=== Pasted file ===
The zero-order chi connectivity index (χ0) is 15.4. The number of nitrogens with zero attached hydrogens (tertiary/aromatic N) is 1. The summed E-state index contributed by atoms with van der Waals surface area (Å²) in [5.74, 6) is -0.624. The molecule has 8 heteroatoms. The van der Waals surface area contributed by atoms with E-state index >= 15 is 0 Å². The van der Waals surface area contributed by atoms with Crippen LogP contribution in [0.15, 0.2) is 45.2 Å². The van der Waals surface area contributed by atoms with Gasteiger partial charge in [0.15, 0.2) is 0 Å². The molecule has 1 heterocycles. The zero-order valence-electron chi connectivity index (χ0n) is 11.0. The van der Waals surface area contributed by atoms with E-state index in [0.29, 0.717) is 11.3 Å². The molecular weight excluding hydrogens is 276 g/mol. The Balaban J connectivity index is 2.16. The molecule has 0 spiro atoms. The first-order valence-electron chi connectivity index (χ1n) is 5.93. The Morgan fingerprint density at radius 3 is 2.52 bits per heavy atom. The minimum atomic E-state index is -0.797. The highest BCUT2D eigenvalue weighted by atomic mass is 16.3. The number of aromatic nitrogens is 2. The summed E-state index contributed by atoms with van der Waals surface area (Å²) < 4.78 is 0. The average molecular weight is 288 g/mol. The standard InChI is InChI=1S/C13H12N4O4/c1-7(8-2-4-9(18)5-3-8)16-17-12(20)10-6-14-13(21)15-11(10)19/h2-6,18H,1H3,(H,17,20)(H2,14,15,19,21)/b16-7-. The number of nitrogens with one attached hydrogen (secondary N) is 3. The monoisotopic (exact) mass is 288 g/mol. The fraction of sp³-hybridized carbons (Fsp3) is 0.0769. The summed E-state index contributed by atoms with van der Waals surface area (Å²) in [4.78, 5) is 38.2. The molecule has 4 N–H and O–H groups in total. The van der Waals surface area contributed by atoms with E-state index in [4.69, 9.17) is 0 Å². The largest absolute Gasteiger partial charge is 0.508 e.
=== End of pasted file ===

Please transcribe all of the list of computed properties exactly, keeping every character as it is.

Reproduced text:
The zero-order chi connectivity index (χ0) is 15.4. The number of nitrogens with zero attached hydrogens (tertiary/aromatic N) is 1. The summed E-state index contributed by atoms with van der Waals surface area (Å²) in [5.74, 6) is -0.624. The molecule has 8 heteroatoms. The van der Waals surface area contributed by atoms with E-state index >= 15 is 0 Å². The van der Waals surface area contributed by atoms with Crippen LogP contribution in [0.15, 0.2) is 45.2 Å². The van der Waals surface area contributed by atoms with Gasteiger partial charge in [0.15, 0.2) is 0 Å². The molecule has 1 heterocycles. The zero-order valence-electron chi connectivity index (χ0n) is 11.0. The van der Waals surface area contributed by atoms with E-state index in [0.29, 0.717) is 11.3 Å². The molecular weight excluding hydrogens is 276 g/mol. The Balaban J connectivity index is 2.16. The molecule has 0 spiro atoms. The first-order valence-electron chi connectivity index (χ1n) is 5.93. The Morgan fingerprint density at radius 3 is 2.52 bits per heavy atom. The minimum atomic E-state index is -0.797. The highest BCUT2D eigenvalue weighted by atomic mass is 16.3. The number of aromatic nitrogens is 2. The summed E-state index contributed by atoms with van der Waals surface area (Å²) < 4.78 is 0. The average molecular weight is 288 g/mol. The standard InChI is InChI=1S/C13H12N4O4/c1-7(8-2-4-9(18)5-3-8)16-17-12(20)10-6-14-13(21)15-11(10)19/h2-6,18H,1H3,(H,17,20)(H2,14,15,19,21)/b16-7-. The number of nitrogens with one attached hydrogen (secondary N) is 3. The monoisotopic (exact) mass is 288 g/mol. The fraction of sp³-hybridized carbons (Fsp3) is 0.0769. The summed E-state index contributed by atoms with van der Waals surface area (Å²) in [4.78, 5) is 38.2. The molecule has 4 N–H and O–H groups in total. The van der Waals surface area contributed by atoms with E-state index in [4.69, 9.17) is 0 Å². The largest absolute Gasteiger partial charge is 0.508 e.